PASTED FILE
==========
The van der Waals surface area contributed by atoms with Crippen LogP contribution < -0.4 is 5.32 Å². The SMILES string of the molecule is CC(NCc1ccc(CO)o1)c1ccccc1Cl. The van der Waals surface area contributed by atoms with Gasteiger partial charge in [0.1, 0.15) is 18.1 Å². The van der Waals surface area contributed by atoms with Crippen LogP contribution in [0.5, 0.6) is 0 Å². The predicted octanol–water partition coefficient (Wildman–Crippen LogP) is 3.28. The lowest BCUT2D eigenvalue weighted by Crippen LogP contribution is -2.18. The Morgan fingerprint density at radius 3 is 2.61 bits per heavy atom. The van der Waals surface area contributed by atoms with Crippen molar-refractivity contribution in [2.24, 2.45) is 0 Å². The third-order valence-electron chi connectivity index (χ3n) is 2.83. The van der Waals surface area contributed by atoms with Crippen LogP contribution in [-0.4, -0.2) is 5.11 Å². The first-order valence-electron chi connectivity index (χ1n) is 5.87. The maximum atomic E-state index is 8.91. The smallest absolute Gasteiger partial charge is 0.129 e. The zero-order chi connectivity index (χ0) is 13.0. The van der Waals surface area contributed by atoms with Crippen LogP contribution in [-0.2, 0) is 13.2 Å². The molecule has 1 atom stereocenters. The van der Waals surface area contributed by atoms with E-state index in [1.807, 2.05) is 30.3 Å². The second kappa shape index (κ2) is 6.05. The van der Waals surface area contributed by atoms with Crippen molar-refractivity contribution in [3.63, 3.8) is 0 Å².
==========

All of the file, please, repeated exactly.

The van der Waals surface area contributed by atoms with Crippen LogP contribution < -0.4 is 5.32 Å². The SMILES string of the molecule is CC(NCc1ccc(CO)o1)c1ccccc1Cl. The van der Waals surface area contributed by atoms with Gasteiger partial charge in [0.1, 0.15) is 18.1 Å². The van der Waals surface area contributed by atoms with Crippen LogP contribution in [0.5, 0.6) is 0 Å². The predicted octanol–water partition coefficient (Wildman–Crippen LogP) is 3.28. The lowest BCUT2D eigenvalue weighted by Crippen LogP contribution is -2.18. The Morgan fingerprint density at radius 3 is 2.61 bits per heavy atom. The van der Waals surface area contributed by atoms with Crippen molar-refractivity contribution in [2.24, 2.45) is 0 Å². The third-order valence-electron chi connectivity index (χ3n) is 2.83. The van der Waals surface area contributed by atoms with Crippen LogP contribution in [-0.4, -0.2) is 5.11 Å². The first-order valence-electron chi connectivity index (χ1n) is 5.87. The maximum atomic E-state index is 8.91. The smallest absolute Gasteiger partial charge is 0.129 e. The zero-order chi connectivity index (χ0) is 13.0. The van der Waals surface area contributed by atoms with Crippen LogP contribution in [-0.2, 0) is 13.2 Å². The molecule has 1 atom stereocenters. The van der Waals surface area contributed by atoms with E-state index in [1.807, 2.05) is 30.3 Å². The second kappa shape index (κ2) is 6.05. The van der Waals surface area contributed by atoms with Crippen molar-refractivity contribution in [3.63, 3.8) is 0 Å².